5 Most Famous Health Administrators in History

Health care administrators or health services administrators play different role in health care system. There are two types of administrators, generalists and specialists. Generalists are individuals who are responsible for managing or helping to manage an entire facility and specialists look around a specific branch of health. Below are mentioned some health care administrator famous in history.

  1. Henry Norman Bethune: He was a Canadian physician and medical innovator and was better know for his medical services during the Spanish Civil War and with the People’s Liberation Army during the Second Sino Japanese War. He created the first mobile blood-transfusion service in Spain in 1936. He was the pioneer of theory of socialized medicine and formed the Montreal Group for the Security of People’s Health.
  2. Christian Albert Theodor Billroth: He was a German born Austrian surgeon and an amateur musician. He is considered as founding father of the present day abdominal surgery. He is held responsible for great achievements in surgery including the first esophagectomy (1871), the first laryngectomy (1873), and above all the most famous and predominant successful gastrectomy (1881) for gastric cancer. He also put great efforts of him in creating first modern school of thought in surgery.
  3. Guy de Chauliac: He was born in, Chaulhac, Lozère France, the son of French peasants. After learning medicine and anatomy he became physician to three popes.  He was among the most important physicians of his time, and his ideas were in circulation and in cause for about 200 years. Chauliac’s Chirurgia magna is his seminal work on surgery covering anatomy, bloodletting, cauterization, drugs, anesthetics, wounds, and fractures, ulcers, special diseases, and antidotes involving other things.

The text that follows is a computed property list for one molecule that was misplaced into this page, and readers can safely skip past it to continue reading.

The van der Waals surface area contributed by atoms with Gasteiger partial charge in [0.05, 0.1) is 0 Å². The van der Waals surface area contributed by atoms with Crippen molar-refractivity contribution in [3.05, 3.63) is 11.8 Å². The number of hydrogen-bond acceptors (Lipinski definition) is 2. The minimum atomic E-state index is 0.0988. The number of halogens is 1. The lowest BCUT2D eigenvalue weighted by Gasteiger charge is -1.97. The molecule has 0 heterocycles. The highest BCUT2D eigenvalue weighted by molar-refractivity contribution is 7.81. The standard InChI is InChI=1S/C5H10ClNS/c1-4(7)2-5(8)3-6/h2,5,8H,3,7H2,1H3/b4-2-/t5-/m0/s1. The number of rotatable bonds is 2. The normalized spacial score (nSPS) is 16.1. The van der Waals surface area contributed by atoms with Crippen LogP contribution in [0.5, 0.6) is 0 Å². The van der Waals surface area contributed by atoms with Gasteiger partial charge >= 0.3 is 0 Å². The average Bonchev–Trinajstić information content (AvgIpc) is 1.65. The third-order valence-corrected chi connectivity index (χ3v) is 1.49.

4. Marcello Malpighi: He was an Italian doctor, who developed many concepts related to physiological features. In 1956 he received a chair of medical practice in the university, after three years when he applied for the position. Later same year, the University of Pisa created a chair of theoretical medicine for him. In 1667 Henry Oldenburg invited Malpighi to correspond with the Royal Society regularly and he became a fellow the next year, the first such recognition given to an Italian.
  5. Jean-Martin Charcot: He was a French neurologist and professor of anatomical pathology. He is termed as founder and father of modern neurology. His works has aggressively influenced the fields of neurology and psychology. He is called as “The Napoleon of the neuroses.” He to a greater extent was influenced by Spanish and Chinese Communist movements.  He specifically refused to work under Chiang Kai Shek’s Nationalist government and insisted to help Chinese Communists therefore.
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